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Old 02-28-2006, 07:08 PM   #1
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Photography

What hints do you guys have for taking pictures of my fish with a digital camera?

I have had trouble with getting a clear picture with the flash off and I obviously get glare when the flash is on.
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Old 02-28-2006, 07:13 PM   #2
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turn the flash off . . . .get a tripod . . . .best two pieces of advice I have for you. Beyond that, if your digital camera allows you the options of making manual settings, experiment with them and see what you get (not like you're wasting film). Mine allows for manual settings, and I've pulled off some not half bad pics even with the moonlights.

See my post here: http://www.aquariumadvice.com/viewtopic.php?t=72508
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Old 02-28-2006, 08:22 PM   #3
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...and of course, there is someone with differing advice.

I use the flash, auto-mode and macro settings. By using the flash and pointing downward (to prevent the flash from reflecting back into the lens) I've captured some interesting pics. Check my fish, plants, cichlid and pleco clickys.
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Old 02-28-2006, 08:32 PM   #4
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I usually use my camera on the simple setting with no flash. I also hold the button down so it takes a series of about 5 or 6 pictures at a time. This way I have 6 chances to get at least one good one! I also try to get close to the tank instead of using my zoom. Seems to work out better for me.

Here are a couple of links with photos of my fish so you can see mine.

http://www.marinediscoveries.com/fish.html
http://www.marinediscoveries.com/fish1.html
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Old 02-28-2006, 08:37 PM   #5
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turn camera to manual settings, thus this making a elimination of a tripod. have enough distance that is recomended for you lens focus meaning if your lens has a minimum of 6inches distance to get anything in focus thus being closer means out of focus, this should be in your booklet that came with camera. second we fall in to F/stops and Shutter speed.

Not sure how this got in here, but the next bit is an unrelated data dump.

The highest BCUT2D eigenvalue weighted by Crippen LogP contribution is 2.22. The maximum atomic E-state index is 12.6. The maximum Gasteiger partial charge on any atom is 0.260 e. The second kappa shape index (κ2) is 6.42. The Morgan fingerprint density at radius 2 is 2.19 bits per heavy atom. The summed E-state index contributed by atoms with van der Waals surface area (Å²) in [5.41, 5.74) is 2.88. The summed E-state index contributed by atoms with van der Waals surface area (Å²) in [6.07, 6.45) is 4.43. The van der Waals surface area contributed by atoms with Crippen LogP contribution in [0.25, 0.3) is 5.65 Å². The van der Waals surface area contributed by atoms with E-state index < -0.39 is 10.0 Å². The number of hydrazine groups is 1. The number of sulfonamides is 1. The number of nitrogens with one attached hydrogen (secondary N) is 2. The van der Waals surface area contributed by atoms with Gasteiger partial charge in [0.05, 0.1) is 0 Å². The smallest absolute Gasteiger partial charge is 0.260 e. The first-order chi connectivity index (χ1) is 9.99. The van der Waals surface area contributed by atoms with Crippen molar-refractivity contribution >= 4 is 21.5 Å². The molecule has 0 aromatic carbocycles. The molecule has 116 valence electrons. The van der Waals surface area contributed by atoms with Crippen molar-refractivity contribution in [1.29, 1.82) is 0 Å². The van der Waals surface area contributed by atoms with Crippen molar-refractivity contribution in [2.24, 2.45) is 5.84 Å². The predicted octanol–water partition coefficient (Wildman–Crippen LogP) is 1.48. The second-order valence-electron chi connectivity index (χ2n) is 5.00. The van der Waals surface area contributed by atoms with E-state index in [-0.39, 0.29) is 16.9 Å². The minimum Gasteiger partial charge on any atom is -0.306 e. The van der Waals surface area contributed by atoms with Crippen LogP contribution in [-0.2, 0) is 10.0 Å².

F-stop is the mesurement of how big you open the iris of the camera to let light in for exposure, think of it like your eye, when in darkness your pupil will open to let more light in to see better just like astronomy that it takes a wider lens/telescope to see farther and more detail pictures, when your in bright light your pupil closes to let less amount of light in so everything is not over expose do to. to much light (like looking into the sun). f-stop ranges depending on camera from 1.8 to 22 or 2.0 to 48 etc, example 2.0-4.0-5.6-8.0-11-22 etc. the lower the f-stop the more open is the iris/pupil thus letting in more light, the higher number of f-stop is closing the iris/pupil thus letting less light come thru. this is for setting up your exposure correclty, and the correct exposure is where you can see details in the blacks and detials in the whites, this means in the darkest spots of the image within your frame, you can see some details and in the brightest spots of your image within your frame you can see details too, keep in mind that this now comes into play how synsitive your chip is on a digital camera and or on your film camera, but this is now going into way to much information to cover.
shutter speed is how long do you keep that iris/pupil open to let the light thru it thus giving you exposure. if you close your eyes and open them for ten seconds you will see everything that the world has to offer including motion within that ten second image, thus this means that when you take a longer exposure you will get the motion of things moving around in your image thus making this blurry and out of focus. now if you close your eyes and open them for a tenth of a second you will most likely not see motion, more like a still image because you didnt open your eyes long enough to capture some motion. having said that the faster you open the iris of the camera the more you will freeze a subject of interest, this method is use for capture sports and fast moving objects, when you see pictures of the city with streaking headlights and braking lights of cars and moving objects this is with lower speeds of shutter speed thus making it more time to capture motion. the shutter speeds are range of:
10-30-60-120-240-500-750-1000-1500-2000-3000 etc the higher the number the faster the shutter speed (iris/pupil) will open and shut, creating a freeze frame of motion objects.
the lower shutter speed number means a slower longer time of the iris/pupil opening and closing thus capturing everything in motion.
keep in mind that f-stop and shutter speed work together and creating a perfect exposure, the higher shutter speed means you need to open the f-stop more to let more light in since there is little time for light to go thru, thus this means youll need to either be in a brighter setting your light the object brighter.
here are some examples of capturing high shutter speed subjects moving atleast at 100mph but freezing it to one frame:





here are some examples of slow shutter speeds and high shutter speeds side by side:





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Old 02-28-2006, 08:54 PM   #6
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